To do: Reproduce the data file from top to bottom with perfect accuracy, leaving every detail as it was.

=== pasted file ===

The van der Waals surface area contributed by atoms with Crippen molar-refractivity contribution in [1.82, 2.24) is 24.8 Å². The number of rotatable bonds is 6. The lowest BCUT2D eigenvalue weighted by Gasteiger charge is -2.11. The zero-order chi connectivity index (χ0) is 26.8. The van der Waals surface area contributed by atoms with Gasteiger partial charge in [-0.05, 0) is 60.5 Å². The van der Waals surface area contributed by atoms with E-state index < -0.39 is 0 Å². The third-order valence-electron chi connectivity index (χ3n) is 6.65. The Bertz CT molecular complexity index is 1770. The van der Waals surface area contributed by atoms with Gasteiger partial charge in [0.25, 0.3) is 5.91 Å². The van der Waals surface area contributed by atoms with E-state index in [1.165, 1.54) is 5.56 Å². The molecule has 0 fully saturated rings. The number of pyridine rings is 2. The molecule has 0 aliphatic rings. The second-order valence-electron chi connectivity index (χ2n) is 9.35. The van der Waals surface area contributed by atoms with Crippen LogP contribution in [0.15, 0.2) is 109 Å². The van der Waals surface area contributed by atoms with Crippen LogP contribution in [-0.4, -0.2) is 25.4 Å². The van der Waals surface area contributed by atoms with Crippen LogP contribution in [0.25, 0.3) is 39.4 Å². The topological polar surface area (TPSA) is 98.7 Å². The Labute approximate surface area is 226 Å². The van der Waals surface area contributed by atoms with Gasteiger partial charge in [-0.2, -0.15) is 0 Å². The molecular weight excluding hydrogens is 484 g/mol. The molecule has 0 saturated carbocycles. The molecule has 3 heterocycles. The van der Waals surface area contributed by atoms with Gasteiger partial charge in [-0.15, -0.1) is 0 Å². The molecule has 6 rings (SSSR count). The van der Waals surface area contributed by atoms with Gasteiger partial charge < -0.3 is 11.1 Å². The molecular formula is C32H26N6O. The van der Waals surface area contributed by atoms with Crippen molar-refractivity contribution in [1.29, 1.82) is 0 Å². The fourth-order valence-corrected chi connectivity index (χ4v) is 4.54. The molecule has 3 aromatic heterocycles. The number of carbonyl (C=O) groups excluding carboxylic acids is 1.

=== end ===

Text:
The van der Waals surface area contributed by atoms with Crippen molar-refractivity contribution in [1.82, 2.24) is 24.8 Å². The number of rotatable bonds is 6. The lowest BCUT2D eigenvalue weighted by Gasteiger charge is -2.11. The zero-order chi connectivity index (χ0) is 26.8. The van der Waals surface area contributed by atoms with Gasteiger partial charge in [-0.05, 0) is 60.5 Å². The van der Waals surface area contributed by atoms with E-state index < -0.39 is 0 Å². The third-order valence-electron chi connectivity index (χ3n) is 6.65. The Bertz CT molecular complexity index is 1770. The van der Waals surface area contributed by atoms with Gasteiger partial charge in [0.25, 0.3) is 5.91 Å². The van der Waals surface area contributed by atoms with E-state index in [1.165, 1.54) is 5.56 Å². The molecule has 0 fully saturated rings. The number of pyridine rings is 2. The molecule has 0 aliphatic rings. The second-order valence-electron chi connectivity index (χ2n) is 9.35. The van der Waals surface area contributed by atoms with Crippen LogP contribution in [0.15, 0.2) is 109 Å². The van der Waals surface area contributed by atoms with Crippen LogP contribution in [-0.4, -0.2) is 25.4 Å². The van der Waals surface area contributed by atoms with Crippen LogP contribution in [0.25, 0.3) is 39.4 Å². The topological polar surface area (TPSA) is 98.7 Å². The Labute approximate surface area is 226 Å². The van der Waals surface area contributed by atoms with Gasteiger partial charge in [-0.2, -0.15) is 0 Å². The molecular weight excluding hydrogens is 484 g/mol. The molecule has 0 saturated carbocycles. The molecule has 3 heterocycles. The van der Waals surface area contributed by atoms with Gasteiger partial charge in [-0.15, -0.1) is 0 Å². The molecule has 6 rings (SSSR count). The van der Waals surface area contributed by atoms with Gasteiger partial charge < -0.3 is 11.1 Å². The molecular formula is C32H26N6O. The van der Waals surface area contributed by atoms with Crippen molar-refractivity contribution in [1.29, 1.82) is 0 Å². The fourth-order valence-corrected chi connectivity index (χ4v) is 4.54. The molecule has 3 aromatic heterocycles. The number of carbonyl (C=O) groups excluding carboxylic acids is 1.